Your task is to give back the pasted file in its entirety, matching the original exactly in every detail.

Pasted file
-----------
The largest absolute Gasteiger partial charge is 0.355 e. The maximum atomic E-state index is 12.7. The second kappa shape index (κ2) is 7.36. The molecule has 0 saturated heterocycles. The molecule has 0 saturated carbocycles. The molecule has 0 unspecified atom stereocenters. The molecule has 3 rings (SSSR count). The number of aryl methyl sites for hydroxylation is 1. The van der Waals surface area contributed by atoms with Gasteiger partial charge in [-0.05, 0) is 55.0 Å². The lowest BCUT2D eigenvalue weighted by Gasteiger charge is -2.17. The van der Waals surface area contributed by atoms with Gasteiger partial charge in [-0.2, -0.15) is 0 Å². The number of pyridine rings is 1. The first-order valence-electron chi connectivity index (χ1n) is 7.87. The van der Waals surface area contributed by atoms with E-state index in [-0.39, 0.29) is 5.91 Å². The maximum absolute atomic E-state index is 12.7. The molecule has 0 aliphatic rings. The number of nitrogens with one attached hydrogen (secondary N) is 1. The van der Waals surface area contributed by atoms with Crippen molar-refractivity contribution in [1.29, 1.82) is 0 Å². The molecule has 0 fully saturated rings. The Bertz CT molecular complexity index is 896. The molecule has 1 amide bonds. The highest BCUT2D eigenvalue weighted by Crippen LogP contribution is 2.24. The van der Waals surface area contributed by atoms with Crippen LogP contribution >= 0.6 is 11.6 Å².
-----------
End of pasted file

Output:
The largest absolute Gasteiger partial charge is 0.355 e. The maximum atomic E-state index is 12.7. The second kappa shape index (κ2) is 7.36. The molecule has 0 saturated heterocycles. The molecule has 0 saturated carbocycles. The molecule has 0 unspecified atom stereocenters. The molecule has 3 rings (SSSR count). The number of aryl methyl sites for hydroxylation is 1. The van der Waals surface area contributed by atoms with Gasteiger partial charge in [-0.05, 0) is 55.0 Å². The lowest BCUT2D eigenvalue weighted by Gasteiger charge is -2.17. The van der Waals surface area contributed by atoms with Gasteiger partial charge in [-0.2, -0.15) is 0 Å². The number of pyridine rings is 1. The first-order valence-electron chi connectivity index (χ1n) is 7.87. The van der Waals surface area contributed by atoms with E-state index in [-0.39, 0.29) is 5.91 Å². The maximum absolute atomic E-state index is 12.7. The molecule has 0 aliphatic rings. The number of nitrogens with one attached hydrogen (secondary N) is 1. The van der Waals surface area contributed by atoms with Crippen molar-refractivity contribution in [1.29, 1.82) is 0 Å². The molecule has 0 fully saturated rings. The Bertz CT molecular complexity index is 896. The molecule has 1 amide bonds. The highest BCUT2D eigenvalue weighted by Crippen LogP contribution is 2.24. The van der Waals surface area contributed by atoms with Crippen LogP contribution >= 0.6 is 11.6 Å².